I grew up in England, where I attended a "public school," which confusingly is the English term for a private school. I dressed up every day in a black suit, wing collar, black tie and waistcoat. This was the bootcamp training for becoming an English gentleman. I was born into a way-above-average unhappy family, and I was much more interested in sorting out my emotional pain than in being trained to be an aristocrat.
One day I was walking beside Canterbury Cathedral (The King's School, Canterbury is the oldest school in England and lives within the cathedral precincts) when I spotted a man sitting cross-legged on the ground, chanting. He was a Hare Krishna monk. This was 1972, only a few years after The Beatles hooked up with Maharishi Mahesh Yogi and then later George Harrison joined up with the Hare Krishna movement. I was intrigued. I waited timidly until he stopped chanting, and approached hesitantly.
"Excuse me, sir," I squeaked in my pre-pubescent English voice. "Do you speak any English?" I imagined he must be from Tibet, or a temple in Varunasi, India.
"Yeah, mate, sit down. I'll tell ya all about it." He was an ex-gang-member from the East End of London. I was fascinated. He talked about Krishna and reincarnation and enlightenment and all kinds of other things that were as exotic to my thoroughbred English mind as they were alluring to my longing heart.
That night, I popped some money into the phone box to call my mother. I proudly announced to her that I'd decided to become a Hare Krishna monk. She threatened to commit suicide, so we had to make a compromise. I learned to meditate instead.
Back then, learning to meditate came with some pretty lofty expectations. Ardent practitioners were all very confident that daily practice would lead to a state, within a few years, where all psychological suffering would end. This sounded like a great deal to me, and I meditated enthusiastically through my entire teenage years.
I never found that particular pot of gold at the end of the rainbow, and in fact, to the best of my knowledge, nobody ever did. The idea of a place of final arrival beyond all suffering proved to be a carrot on the end of a stick, peddled by Indian gentlemen with more charisma than integrity. Most of the children of the '60s that I know have given up on the idea of enlightenment as a goal now.
Meditation had also been peddled, over the years, as a great way to reduce stress, and scientific studies have been conducted to prove the point. But other studies, equally convincing, demonstrate that men can reduce stress by pumping iron at the gym combined with using the right supplements (this increases testosterone, the antidote to cortisol and adrenaline) and women reduce stress by enjoying a glass of wine and a good gossip with girlfriends (social down time for women secretes the hormone oxytocin, which also has been proven to balance cortisol).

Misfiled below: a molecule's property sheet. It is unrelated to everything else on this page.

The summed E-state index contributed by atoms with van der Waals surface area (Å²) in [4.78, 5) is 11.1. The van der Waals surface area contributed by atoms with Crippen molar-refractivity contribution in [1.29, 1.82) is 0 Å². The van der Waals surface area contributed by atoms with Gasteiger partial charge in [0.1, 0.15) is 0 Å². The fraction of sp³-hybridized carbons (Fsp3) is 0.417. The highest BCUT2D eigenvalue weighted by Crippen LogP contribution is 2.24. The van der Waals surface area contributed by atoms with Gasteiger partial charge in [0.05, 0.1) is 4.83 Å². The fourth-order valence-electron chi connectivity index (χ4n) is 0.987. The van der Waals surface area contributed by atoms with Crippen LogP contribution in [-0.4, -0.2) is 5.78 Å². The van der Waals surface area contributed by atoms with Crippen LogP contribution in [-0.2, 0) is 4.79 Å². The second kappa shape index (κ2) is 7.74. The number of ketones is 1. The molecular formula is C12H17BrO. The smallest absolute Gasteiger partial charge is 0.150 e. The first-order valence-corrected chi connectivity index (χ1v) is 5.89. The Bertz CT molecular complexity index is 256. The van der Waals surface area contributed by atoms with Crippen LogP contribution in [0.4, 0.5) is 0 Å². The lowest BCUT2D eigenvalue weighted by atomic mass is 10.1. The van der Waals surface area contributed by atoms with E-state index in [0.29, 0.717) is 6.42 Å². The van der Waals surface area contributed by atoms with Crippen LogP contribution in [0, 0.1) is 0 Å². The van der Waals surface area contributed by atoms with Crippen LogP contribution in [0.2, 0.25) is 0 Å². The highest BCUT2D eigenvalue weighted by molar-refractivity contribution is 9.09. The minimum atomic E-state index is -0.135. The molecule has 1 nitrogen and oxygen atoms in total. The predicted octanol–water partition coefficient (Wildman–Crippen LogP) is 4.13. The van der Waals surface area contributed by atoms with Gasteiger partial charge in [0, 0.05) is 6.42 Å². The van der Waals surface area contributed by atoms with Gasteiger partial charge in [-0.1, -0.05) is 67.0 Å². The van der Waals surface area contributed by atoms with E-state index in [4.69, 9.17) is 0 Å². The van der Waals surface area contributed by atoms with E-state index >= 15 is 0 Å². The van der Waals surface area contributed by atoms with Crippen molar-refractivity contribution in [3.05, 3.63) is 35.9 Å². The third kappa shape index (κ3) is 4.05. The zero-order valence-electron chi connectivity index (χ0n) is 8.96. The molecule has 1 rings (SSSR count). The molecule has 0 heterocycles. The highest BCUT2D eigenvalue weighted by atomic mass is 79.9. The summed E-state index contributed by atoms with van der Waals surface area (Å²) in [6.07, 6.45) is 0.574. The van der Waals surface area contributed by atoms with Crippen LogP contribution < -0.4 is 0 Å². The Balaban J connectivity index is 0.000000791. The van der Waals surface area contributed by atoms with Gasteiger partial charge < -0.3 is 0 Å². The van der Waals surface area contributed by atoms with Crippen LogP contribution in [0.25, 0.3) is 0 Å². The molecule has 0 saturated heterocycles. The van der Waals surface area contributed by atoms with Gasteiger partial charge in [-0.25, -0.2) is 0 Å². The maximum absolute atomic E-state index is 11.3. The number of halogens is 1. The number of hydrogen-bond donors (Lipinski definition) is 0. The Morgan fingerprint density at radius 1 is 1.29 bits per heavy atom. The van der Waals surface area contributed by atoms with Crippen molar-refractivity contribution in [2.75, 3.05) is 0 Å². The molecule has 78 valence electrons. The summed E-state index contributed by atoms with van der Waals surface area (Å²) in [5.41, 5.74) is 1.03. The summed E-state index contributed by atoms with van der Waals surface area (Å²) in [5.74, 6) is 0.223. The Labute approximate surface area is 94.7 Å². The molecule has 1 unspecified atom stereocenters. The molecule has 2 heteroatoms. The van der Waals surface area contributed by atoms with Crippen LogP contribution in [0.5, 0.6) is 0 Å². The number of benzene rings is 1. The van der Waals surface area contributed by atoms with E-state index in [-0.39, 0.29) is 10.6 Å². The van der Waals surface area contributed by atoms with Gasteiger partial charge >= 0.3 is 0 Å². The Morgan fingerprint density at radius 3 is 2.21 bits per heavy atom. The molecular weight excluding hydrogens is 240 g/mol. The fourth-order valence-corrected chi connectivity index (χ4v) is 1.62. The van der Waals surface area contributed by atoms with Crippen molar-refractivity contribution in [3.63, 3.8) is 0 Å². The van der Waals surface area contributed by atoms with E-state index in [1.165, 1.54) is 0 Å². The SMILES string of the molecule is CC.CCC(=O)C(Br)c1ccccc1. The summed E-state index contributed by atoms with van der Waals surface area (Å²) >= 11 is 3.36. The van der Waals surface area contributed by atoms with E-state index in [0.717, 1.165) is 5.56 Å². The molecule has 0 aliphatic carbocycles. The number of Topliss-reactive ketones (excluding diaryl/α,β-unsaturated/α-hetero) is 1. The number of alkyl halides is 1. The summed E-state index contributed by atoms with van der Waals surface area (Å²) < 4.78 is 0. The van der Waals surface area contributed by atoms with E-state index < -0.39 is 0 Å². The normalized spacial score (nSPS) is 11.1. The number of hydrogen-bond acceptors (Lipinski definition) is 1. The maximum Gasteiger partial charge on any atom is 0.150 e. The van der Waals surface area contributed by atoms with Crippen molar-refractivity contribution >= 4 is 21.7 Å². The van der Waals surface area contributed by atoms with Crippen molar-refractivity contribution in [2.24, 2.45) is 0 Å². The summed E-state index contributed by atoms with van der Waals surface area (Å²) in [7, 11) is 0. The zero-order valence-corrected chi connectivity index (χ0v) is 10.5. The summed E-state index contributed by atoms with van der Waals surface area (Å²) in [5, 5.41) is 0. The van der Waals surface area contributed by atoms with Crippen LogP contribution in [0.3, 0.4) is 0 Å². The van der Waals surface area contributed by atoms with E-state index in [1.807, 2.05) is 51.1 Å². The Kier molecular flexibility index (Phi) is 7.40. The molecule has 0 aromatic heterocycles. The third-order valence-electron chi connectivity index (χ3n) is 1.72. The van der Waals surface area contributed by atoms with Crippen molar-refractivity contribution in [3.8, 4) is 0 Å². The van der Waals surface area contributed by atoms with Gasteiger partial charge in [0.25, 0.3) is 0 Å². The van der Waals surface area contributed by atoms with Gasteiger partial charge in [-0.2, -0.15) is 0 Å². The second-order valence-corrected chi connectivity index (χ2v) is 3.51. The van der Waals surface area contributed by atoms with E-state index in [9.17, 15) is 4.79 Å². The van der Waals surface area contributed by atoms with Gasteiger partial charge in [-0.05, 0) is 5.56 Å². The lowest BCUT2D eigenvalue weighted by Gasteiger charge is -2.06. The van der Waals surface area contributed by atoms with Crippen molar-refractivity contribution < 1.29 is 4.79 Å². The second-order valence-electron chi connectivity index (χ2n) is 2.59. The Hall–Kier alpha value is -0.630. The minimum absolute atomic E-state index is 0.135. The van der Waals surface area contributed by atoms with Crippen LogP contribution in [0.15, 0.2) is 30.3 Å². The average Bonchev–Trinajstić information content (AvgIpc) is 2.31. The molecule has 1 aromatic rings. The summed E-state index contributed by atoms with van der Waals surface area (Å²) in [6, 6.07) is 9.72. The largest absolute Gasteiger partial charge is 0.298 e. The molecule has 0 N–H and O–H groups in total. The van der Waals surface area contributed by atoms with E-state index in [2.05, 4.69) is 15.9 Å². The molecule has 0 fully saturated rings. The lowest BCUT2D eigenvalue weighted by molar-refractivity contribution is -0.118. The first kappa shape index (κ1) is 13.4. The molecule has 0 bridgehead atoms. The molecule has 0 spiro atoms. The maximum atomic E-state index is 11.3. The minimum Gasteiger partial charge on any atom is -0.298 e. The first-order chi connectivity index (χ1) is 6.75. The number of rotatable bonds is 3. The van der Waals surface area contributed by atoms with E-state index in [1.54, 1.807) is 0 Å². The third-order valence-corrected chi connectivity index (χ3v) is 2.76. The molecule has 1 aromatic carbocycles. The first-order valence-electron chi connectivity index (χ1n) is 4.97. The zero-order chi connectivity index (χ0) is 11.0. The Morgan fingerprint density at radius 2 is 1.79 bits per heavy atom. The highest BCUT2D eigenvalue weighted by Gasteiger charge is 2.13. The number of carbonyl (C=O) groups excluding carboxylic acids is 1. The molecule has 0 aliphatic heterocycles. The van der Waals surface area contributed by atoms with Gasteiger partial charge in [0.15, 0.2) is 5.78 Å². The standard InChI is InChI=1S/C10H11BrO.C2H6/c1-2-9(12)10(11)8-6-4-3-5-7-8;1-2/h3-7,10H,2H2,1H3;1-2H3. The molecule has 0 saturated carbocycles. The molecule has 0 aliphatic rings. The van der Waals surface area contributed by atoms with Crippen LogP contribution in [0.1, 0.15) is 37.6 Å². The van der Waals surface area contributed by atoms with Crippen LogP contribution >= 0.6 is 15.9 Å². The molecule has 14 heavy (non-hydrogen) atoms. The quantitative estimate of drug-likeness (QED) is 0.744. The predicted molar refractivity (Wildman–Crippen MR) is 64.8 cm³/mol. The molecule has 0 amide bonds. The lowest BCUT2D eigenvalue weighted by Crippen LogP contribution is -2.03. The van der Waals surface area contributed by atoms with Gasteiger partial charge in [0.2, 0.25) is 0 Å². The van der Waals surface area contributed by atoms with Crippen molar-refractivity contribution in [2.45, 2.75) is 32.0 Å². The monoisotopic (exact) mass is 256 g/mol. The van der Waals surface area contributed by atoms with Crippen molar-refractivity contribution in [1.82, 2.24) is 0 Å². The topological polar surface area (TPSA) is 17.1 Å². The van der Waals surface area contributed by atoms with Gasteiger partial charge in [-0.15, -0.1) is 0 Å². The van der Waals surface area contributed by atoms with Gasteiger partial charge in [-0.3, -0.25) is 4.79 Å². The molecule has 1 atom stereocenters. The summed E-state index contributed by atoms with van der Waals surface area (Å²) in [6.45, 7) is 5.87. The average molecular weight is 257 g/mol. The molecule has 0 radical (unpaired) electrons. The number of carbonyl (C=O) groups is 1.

Meditation has also been promoted as a way to increase your capacity to manifest more and better stuff. Advocates of the law of attraction tell you that if you learn how to use your mind consciously, there's no limit to the amount of shiny new gizmos it can bring into your life. Beside the ecological ethics of encouraging this kind of consumerism, it blatantly doesn't work.
And as it was for me when I was 14, meditation is also attractive to people with deep-rooted psychological problems. Trying to use meditation as a way to heal emotional pain is sometimes known as "spiritual bypassing," and more often leads to a place of frozen denial than any real healing.
You might be thinking by now that I've gotten cynical about meditation over the years, but quite the opposite is the case. I spend at least a couple hours a day in meditation every day. My motivation is one that needs no scientific studies or lofty claims.
I meditate because I love it.
If you're out and about in the town and someone texts you to go to a movie, you might want to read the reviews to see if it's worth spending the time. You need a reason to watch a film. If someone invites you out to dinner, you also have to consider, "What kind of food?" "Can I afford it?" and "Do I like the people that invited me?" The same would be true for almost any other kind of activity that involves going out somewhere. But you don't need justification for eventually going home. Home is where you live. Home is where it's comfortable. Home is where it's familiar. Home is where you find peace. Home is where you rejuvenate. And so it is, for me and most of the people I know, one by one every external reason for meditation has dropped away, and you're just left with meditation itself.
My friend Sally Kempton has been meditating regularly for more than 40 years. She's probably one of the most knowledgeable and experienced meditation teachers in the world, and her students include people like Elizabeth Gilbert, author of "Eat, Pray, Love." I read Sally's latest book, "Meditation for the Love of It," over the Christmas vacation, and it's probably the best guide to meditation that I've ever read. It's suitable for the novice as well as the seasoned, hard-core veteran. It guides you through the entire landscape: what to do with thoughts, how to be with boredom, how to bring intention or prayer into meditation, even down to what kind of pillow to use and what kind of relationship to build with it. I'm going to interview Sally Kempton on Thursday, March 31 at 6 p.m. PST on a free tele-seminar. She's a wonderful woman, and I hope you'll join us. If you can't make the live call, register anyway and there will be a replay available. Register for the free tele-seminar here.
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